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Article 7 - Judicial

Section 1. The Judicial power of the State shall be vested in a Supreme Court, in Circuit Courts, and in such inferior Courts as the General Assembly may establish.

Section 2. The Supreme Court shall consist of not less than three, nor more than five Judges; a majority of whom shall form a quorum. They shall hold their offices for six years, if they so long behave well.

Section 3. The State shall be divided into as many districts as there are Judges of the Supreme Court; and such districts shall be formed of contiguous territory, as nearly equal in population, as, without dividing a county, the same can be made. One of said Judges shall be elected from each district, and reside therein; but said Judges shall be elected by the electors of the State at large.

Section 4. The Supreme Court shall have jurisdiction, coextensive with the limits of the State, in appeals and writs of error, under such regulations and restrictions as may be prescribed by law. It shall also have such original jurisdiction as the General Assembly may confer.

Section 5. The Supreme Court shall, upon the decision of every case, give a statement in writing of each question arising in the record of such case, and the decision of the Court thereon.

Section 6. The General Assembly shall provide, by law, for the speedy publication of the decisions of the Supreme Court, made under this Constitution; but no judge shall be allowed to report such decisions.

Section 7. There shall be elected by the voters of the State, a Clerk of the Supreme Court, who shall hold his office four years, and whose duties shall be prescribed by law.

Section 8. The Circuit Courts shall each consist of one Judge and shall have such civil and criminal jurisdiction as may be prescribed by law.

Section 9. The State shall, from time to time, be divided into judicial circuits; and a judge for each circuit shall be elected by the voters thereof. He shall reside within the circuit, and shall hold his office for the term of six years, if he so long behave well.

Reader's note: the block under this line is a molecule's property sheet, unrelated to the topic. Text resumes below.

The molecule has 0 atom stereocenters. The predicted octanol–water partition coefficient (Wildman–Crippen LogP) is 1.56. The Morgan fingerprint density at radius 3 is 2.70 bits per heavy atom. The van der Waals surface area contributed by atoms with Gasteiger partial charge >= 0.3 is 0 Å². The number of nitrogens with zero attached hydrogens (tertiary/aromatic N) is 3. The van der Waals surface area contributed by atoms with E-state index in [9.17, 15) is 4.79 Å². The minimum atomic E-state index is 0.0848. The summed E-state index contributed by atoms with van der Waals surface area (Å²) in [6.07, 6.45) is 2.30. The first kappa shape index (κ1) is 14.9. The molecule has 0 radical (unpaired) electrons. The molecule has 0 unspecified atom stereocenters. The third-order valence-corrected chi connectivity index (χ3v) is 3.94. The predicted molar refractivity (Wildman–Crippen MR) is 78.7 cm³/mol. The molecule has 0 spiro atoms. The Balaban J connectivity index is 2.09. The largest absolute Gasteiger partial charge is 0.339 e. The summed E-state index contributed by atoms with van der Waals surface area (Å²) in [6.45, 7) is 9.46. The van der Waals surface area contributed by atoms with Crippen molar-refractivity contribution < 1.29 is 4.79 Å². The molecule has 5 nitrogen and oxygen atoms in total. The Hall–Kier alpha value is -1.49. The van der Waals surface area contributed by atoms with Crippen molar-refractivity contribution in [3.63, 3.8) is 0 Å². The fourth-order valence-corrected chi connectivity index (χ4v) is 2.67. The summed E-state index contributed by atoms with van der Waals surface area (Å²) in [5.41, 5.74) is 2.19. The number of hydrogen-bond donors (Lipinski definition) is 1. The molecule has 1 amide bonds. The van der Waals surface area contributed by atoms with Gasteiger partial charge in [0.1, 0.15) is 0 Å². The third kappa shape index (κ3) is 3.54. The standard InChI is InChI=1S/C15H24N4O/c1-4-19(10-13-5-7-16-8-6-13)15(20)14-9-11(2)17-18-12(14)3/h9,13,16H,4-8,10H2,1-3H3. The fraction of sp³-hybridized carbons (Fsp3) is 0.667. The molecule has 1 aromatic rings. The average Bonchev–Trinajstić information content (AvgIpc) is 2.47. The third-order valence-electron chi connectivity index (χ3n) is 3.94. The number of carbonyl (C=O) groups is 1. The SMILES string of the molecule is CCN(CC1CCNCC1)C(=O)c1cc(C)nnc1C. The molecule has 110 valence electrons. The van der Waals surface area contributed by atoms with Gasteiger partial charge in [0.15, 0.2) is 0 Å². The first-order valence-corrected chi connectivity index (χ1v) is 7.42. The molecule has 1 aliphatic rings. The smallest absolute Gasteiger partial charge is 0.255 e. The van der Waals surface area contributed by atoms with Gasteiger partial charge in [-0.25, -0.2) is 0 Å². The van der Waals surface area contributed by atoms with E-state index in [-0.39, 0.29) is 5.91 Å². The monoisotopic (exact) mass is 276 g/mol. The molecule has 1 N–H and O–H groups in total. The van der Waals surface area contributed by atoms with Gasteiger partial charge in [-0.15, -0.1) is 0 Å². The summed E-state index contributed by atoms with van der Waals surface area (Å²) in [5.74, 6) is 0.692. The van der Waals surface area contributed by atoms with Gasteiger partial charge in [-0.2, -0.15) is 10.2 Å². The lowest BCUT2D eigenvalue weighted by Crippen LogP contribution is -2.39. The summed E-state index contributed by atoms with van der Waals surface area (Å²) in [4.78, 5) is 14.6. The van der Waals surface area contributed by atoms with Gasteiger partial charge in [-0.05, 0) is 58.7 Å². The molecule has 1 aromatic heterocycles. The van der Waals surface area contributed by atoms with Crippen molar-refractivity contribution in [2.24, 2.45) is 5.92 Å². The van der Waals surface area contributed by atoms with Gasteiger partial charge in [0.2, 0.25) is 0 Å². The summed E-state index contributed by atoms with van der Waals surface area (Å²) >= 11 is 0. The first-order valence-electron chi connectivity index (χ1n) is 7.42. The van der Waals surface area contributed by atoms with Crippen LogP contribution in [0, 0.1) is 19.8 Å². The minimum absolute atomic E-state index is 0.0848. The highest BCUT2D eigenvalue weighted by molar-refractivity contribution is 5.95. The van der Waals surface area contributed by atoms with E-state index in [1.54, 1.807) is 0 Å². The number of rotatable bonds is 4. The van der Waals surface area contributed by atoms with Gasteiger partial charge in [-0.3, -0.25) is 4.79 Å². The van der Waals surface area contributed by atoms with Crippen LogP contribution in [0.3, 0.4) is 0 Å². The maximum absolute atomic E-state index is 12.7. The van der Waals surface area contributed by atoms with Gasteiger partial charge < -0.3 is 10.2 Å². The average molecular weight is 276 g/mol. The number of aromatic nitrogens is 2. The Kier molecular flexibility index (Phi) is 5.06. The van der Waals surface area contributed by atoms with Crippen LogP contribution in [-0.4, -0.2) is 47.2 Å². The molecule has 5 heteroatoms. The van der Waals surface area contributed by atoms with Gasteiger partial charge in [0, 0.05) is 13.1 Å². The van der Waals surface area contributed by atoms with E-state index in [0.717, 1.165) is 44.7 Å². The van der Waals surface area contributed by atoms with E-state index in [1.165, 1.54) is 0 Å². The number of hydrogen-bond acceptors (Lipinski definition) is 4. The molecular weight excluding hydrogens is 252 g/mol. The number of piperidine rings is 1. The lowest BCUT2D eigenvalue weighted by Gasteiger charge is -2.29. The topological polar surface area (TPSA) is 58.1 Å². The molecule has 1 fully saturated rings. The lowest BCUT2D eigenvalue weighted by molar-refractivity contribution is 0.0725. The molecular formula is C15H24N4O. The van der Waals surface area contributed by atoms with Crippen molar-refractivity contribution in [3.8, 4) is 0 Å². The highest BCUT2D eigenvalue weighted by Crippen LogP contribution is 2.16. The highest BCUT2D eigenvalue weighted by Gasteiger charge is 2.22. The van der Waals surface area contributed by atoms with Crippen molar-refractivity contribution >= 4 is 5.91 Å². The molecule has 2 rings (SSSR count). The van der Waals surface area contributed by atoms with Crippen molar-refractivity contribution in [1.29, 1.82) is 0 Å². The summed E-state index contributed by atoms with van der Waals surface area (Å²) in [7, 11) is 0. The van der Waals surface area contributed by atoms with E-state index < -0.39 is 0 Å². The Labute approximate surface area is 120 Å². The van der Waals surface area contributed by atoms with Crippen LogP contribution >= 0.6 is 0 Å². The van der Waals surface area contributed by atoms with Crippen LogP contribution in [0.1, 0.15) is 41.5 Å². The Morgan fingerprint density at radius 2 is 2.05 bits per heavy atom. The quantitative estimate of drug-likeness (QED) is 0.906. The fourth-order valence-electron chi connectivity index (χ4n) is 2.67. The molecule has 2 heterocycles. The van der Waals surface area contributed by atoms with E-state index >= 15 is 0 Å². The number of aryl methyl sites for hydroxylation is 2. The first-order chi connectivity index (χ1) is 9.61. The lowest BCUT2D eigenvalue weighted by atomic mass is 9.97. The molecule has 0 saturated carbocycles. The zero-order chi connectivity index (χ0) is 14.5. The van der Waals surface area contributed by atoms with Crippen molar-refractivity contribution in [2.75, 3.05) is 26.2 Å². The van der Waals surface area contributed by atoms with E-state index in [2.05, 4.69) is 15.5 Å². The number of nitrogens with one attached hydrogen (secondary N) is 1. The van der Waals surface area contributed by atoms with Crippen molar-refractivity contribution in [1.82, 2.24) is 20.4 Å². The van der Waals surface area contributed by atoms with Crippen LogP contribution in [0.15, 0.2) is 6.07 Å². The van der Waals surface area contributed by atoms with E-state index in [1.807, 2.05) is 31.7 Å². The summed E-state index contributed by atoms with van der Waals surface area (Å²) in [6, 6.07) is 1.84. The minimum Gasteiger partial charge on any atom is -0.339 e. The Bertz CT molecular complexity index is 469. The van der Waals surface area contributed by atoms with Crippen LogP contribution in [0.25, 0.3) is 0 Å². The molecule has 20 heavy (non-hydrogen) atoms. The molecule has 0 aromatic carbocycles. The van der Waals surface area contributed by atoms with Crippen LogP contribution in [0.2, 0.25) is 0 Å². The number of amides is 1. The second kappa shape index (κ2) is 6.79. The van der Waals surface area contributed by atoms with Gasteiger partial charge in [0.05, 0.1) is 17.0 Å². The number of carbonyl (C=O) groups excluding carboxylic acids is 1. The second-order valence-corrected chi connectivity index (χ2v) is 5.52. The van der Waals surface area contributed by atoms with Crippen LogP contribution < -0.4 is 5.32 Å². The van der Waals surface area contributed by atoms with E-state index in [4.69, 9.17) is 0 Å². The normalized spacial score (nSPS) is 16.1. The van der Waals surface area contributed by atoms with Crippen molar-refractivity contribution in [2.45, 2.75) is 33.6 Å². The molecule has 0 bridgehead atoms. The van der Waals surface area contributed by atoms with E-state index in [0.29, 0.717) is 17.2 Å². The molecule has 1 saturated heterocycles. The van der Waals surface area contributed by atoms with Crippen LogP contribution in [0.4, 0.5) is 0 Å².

Section 10. The General Assembly may provide, by law, that the Judge of one circuit may hold the Courts of another circuit, in cases of necessity or convenience; and in case of temporary inability of any Judge, from sickness or other cause, to hold the Courts in his circuit, provision may be made, by law, for holding such courts.

Section 11. There shall be elected, in each judicial circuit, by the voters thereof, a Prosecuting Attorney, who shall hold his office for two years.

Section 12. Any Judge, or Prosecuting Attorney, who shall have been convicted of corruption or other high crime, may, on information in the name of the State, be removed from office by the Supreme Court, or in such other manner as may be prescribed by law.

Section 13. The judges of the Supreme Court and Circuit Courts shall, at stated times, receive a compensation, which shall not be diminished during their continuance in office.

Section 14. A competent number of Justices of the Peace shall be elected, by the voters in each township in the several counties. They shall continue in office four years, and their powers and duties shall be prescribed by law.

Section 15. All judicial officers shall be conservators of the peace in their respective jurisdictions.

Section 16. No person elected to any judicial office, shall, during the term for which he shall have been elected, be eligible to any office of trust or profit, under the State, other than a judicial office.

Section 17. The General Assembly may modify, or abolish, the Grand Jury system.

Section 18. All criminal prosecutions shall be carried on, in the name, and by the authority of the State; and the style of all process shall be: "The State of Indiana."

Section 19. Tribunals of conciliation may be established, with such powers and duties as shall be prescribed by law; or the powers and duties of the same may be conferred upon other Courts of Justice; but such tribunals or other Courts, when sitting as such, shall have no power to render judgment to be obligatory on the parties, unless they voluntarily submit their matters of difference, and agree to abide the judgment of such tribunal or Court.

Section 20. The General Assembly, at its first session after the adoption of this Constitution, shall provide for the appointment of three Commissioners, whose duty it shall be to revise, simplify, and abridge, the rules, practice, pleadings, and forms, of the Courts of justice. And they shall provide for abolishing the distinct forms of action at law, now in use; and that justice shall be administered in a uniform mode of pleading, without distinction between law and equity. And the General Assembly may, also, make it the duty of said Commissioners to reduce into a systematic code, the general statute law of the State; and said Commissioners shall report the result of their labors to the General Assembly, with such recommendations and suggestions, as to abridgement and amendment, as to said Commissioners may seem necessary or proper. Provision shall be made, by law, for filling vacancies, regulating the tenure of office, and the compensation of said Commissioners.

Section 21. Every person of good moral character, being a voter, shall be entitled to admission to practice law in all Courts of justice.